unwinding the relation, competitive advantages are lost and proprietary
information is compromised. One word of caution for the non-believers
though: This stigma about strategic relationships being temporary and not
working out in the long run has a knack of turning into a self-fulfilling
prophecy. To make strategic relations work you need heart, commitment, a
lot of hard work and most of all -- a diligent approach. While strategic
relationship management is a vast subject, let's highlight some of the
Determine what you need
Before entering negotiations, you first need to establish your objectives,
identify your alternatives and determine the type of relationship that is
best suited to accomplish your objectives. This provides you with
benchmarks and a framework to determine your course of action.
- Identify the purpose of the relationship and determine whether it is
strategic or operational;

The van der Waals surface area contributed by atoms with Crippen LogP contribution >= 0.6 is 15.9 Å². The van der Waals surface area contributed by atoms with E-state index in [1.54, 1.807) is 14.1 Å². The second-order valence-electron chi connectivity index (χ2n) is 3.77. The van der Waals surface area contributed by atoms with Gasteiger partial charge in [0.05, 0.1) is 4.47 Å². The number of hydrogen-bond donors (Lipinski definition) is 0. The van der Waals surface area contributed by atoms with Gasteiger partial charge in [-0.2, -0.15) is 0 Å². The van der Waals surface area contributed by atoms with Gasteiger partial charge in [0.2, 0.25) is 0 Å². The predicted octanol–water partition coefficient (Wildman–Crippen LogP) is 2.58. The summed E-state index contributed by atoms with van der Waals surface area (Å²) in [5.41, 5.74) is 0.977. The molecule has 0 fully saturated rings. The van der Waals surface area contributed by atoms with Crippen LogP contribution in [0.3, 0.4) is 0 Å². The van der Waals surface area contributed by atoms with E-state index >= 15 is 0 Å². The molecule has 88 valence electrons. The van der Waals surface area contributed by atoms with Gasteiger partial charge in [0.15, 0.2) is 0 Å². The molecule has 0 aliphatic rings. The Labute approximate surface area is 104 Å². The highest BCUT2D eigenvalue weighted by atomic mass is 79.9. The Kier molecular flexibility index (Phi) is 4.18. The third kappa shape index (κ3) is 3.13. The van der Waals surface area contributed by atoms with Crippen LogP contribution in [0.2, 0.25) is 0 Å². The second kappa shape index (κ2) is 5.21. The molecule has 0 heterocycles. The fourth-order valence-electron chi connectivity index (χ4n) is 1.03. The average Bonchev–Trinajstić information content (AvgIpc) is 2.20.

- Assess whether the frequency of your dealings will be ongoing or ad
- Establish the importance of joint value creation in the
- Decide on the structural autonomy you wish to accomplish for your
operations and value creating abilities;
- Define the scope of the relationship, possibly the duration, and/or
the next evolutionary steps.
Choose your partners carefully
Some marriages are made in heaven; for the rest of us, we have to work on
them on earth. A good start is to establish trust and be candid about your
intentions. Share your respective goals and become familiar with each
other's cultures and processes. No matter what the disparity of size may
be, become comfortable with the mutual commitment to the importance of
success in the relationship. Perform due diligence reviews.